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What is “watching for iniquity”, as described in Doctrine and Covenants section 45?





Dear Parker,

I could not find any official or direct interpretation of this phrase, but I think we can interpret it within the context of the section.  Doctrine & Covenants 45 is speaking of the last days and the signs of Christ’s Second Coming.  In this context, verses 43 and 44 talk about those who are looking for the Savior to come:

43 And the remnant shall be gathered unto this place;


44 And then they shall look for me, and, behold, I will come; and they shall see me in the clouds of heaven, clothed with power and great glory; with all the holy angels; and he that watches not for me shall be cut off.

At the end of 44 it mentions “he that watches not for” the Savior. From this, it’s clear that the meaning is “looking with anticipation” or “waiting for”.  Only six verses later, we have the phrase in question:

50 And calamity shall cover the mocker, and the scorner shall be consumed; and they that have watched for iniquity shall be hewn down and cast into the fire.

From this and the surrounding verses, it’s clear that the Lord is not pleased with the people who “watched for iniquity”.  When we compare it with the idea of watching for the Lord, it seems to me that this verse is speaking about those who were hoping for evil to triumph over those who are watching for the Lord.

Another interpretation could be those who “stood watch” or “stood guard” while iniquity was being committed – those who protected the works of iniquity.  While this seems far less likely to be the original intent (see below), I think it’s still a valid interpretation as these would be the same people either way.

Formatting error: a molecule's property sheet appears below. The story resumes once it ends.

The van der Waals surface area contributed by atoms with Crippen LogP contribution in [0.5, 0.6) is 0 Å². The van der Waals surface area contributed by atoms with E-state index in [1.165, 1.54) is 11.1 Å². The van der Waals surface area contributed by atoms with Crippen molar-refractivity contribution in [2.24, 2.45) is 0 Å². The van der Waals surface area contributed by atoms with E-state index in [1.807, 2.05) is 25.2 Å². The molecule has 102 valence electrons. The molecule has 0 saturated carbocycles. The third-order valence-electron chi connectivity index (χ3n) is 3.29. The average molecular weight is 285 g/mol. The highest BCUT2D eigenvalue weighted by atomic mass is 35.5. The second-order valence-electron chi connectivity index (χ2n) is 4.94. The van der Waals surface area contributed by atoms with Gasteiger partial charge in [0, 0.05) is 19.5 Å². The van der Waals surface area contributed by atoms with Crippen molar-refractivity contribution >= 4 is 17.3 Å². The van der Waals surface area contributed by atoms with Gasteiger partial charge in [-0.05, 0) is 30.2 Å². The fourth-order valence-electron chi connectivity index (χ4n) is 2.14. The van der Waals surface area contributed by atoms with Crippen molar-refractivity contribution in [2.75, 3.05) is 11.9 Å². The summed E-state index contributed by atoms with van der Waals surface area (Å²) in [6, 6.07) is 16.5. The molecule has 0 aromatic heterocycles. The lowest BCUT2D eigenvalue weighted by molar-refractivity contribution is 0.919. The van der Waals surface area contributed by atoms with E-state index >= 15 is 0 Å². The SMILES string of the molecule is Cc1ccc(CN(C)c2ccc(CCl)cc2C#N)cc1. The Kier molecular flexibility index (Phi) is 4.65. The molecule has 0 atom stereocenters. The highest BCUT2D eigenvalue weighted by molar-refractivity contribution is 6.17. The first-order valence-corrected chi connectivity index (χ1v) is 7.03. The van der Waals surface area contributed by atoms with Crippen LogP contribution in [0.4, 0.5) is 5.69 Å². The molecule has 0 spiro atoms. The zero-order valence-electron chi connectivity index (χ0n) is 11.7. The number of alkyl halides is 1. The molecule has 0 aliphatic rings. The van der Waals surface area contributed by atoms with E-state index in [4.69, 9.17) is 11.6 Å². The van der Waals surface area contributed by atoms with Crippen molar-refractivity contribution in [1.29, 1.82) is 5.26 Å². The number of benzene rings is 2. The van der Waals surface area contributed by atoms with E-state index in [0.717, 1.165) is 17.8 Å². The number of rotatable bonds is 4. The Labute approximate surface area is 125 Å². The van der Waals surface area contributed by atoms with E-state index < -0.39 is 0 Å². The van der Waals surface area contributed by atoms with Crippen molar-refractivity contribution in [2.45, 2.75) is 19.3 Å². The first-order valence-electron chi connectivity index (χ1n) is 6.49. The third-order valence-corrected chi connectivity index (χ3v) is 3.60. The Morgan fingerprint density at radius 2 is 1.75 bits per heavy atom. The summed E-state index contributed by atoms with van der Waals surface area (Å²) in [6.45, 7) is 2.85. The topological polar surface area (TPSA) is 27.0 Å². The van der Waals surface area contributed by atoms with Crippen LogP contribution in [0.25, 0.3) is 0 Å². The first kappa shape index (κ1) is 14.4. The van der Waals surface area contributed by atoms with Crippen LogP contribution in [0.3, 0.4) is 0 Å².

I also found one reference in Teachings of the Prophet Joseph Smith, p. 91, “Order in House of God Always the Same”:

Do not watch for iniquity in each other, if you do you will not get an endowment, for God will not bestow it on such.

Here, the prophet seems to be suggesting that if you are trying to discover other people’s sins – trying to find fault with them – you will not be worthy of receiving an endowment from God.  This would go hand in hand with the requirement to forgive one another and with the Savior’s teaching in the Sermon on the Mount about motes, beams, and hypocrisy.

And at another time, Joseph Smith said (Teachings: Joseph Smith, 522):

Do you think that even Jesus, if He were here, would be without fault in your eyes?  His enemies said all manner of evil against him—they all watched for iniquity in him.

Again, this suggests not just going out of your way to find fault in another, but doing so with malicious intent.  In the New Testament, those who were “watching for iniquity” in Christ were doing so hoping for an excuse to kill him.  Clearly, this is a hateful behavior.

Finally, this phrase can be found in Isaiah 29:20:

20 For the terrible one is brought to nought, and the scorner is consumed, and all that watch for iniquity are cut off:

And that allows us to go and look at how the phrase is rendered in other versions of the Bible: having “an eye for evil”, plotting to do evil, watching for opportunity to do evil, lie in wait to do evil, intent on doing evil, and loving to do wrong are all to be found in various translations.  If you know any languages other than English, it might be interesting to read these scriptures in other languages to see what insights they offer.

I hope this answers your question, Parker, and that all of us can seek the gift of charity, so that we might see others as Christ sees us, and treat one another with patience, mercy, and forgiveness.





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